New special report highlights NSF-funded cybersecurity research and education
Cybersecurity is one of the defining issues of our time. Can we keep our networks, devices and critical systems open, safe and secure, while maintaining personal privacy? How do we develop tomorrow's cybersecurity solutions?
Fundamental research plays a key part. Cutting-edge, National Science Foundation (NSF)-supported social and technical cybersecurity research—as well as education and workforce development programs—are critical for protecting national and personal security.
In celebration of Cybersecurity Awareness Month, NSF launched a special report: Cybersecurity: Tech, Tools and Training to Secure the Future.
NSF has supported fundamental research in computer security for more than 40 years. From cryptography and network security to spam prevention and phishing detection tools, NSF funds research that makes the Internet a place where billions of people work, communicate and conduct business.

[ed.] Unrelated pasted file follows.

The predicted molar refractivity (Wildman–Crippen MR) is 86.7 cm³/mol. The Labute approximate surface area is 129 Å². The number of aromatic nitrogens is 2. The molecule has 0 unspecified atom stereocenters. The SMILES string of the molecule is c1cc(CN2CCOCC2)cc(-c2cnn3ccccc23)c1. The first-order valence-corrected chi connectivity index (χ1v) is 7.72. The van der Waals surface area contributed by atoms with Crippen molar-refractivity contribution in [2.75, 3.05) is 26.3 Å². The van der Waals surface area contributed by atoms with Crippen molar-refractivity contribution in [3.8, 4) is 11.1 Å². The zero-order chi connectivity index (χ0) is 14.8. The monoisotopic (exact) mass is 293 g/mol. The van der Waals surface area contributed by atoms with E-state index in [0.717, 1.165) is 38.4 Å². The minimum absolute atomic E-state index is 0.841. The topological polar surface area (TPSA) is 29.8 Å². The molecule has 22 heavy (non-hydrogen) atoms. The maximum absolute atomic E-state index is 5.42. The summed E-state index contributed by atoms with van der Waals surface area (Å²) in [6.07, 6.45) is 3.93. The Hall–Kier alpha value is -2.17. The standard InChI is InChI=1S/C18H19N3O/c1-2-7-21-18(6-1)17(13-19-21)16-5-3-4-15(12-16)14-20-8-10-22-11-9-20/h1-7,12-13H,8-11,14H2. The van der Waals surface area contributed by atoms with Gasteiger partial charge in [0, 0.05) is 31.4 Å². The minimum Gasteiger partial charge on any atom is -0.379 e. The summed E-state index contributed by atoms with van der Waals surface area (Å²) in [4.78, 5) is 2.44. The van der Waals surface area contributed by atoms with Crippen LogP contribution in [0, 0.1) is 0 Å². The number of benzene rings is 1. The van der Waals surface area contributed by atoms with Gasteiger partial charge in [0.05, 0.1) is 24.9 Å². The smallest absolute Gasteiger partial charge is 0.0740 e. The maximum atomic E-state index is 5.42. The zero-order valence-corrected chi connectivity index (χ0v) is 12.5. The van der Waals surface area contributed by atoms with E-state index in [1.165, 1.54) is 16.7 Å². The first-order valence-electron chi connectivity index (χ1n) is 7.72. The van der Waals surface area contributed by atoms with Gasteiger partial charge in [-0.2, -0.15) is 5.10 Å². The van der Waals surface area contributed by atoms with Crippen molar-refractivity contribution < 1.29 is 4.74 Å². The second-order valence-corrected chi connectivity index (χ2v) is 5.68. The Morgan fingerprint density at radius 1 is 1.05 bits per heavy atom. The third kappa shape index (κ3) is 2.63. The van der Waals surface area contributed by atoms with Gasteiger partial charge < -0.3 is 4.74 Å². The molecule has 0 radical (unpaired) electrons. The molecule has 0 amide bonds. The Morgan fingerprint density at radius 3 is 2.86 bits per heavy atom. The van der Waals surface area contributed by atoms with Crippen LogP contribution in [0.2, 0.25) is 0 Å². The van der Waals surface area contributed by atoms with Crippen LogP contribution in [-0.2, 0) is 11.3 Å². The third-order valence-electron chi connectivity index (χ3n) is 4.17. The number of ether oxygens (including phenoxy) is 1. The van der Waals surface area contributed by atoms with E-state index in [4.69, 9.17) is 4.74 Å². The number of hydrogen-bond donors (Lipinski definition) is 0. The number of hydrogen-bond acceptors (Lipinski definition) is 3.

Today, NSF invests nearly $160 million each year in research, education and workforce development at labs, centers and universities across the U.S. This support helps scientists develop the tools, training and people that will keep the nation safe and maintain online privacy.
In the special report, we look back at seminal technologies like public-key encryption and software debuggers, created by NSF-funded researchers, that are the basis for today's cyber-protection.
We also look forward to explore the future of encryption; new ways of securing medical devices and automobiles; and new types of experimental infrastructure required to create solutions that are unbreakable by design.
It is increasingly clear that cybersecurity is not just a technical problem—people play a critical role. By studying the online behavior, social dynamics, and economics of individuals, hackers and adversaries, and by training cybersecurity experts capable of combating emerging threats, NSF supports the human side of cybersecurity.
The special report looks at innovate research into the behaviors of insider threats and how hackers communicate, as well as efforts such as CyberCorps: Scholarship for Service which trains thousands of cybersecurity experts each year.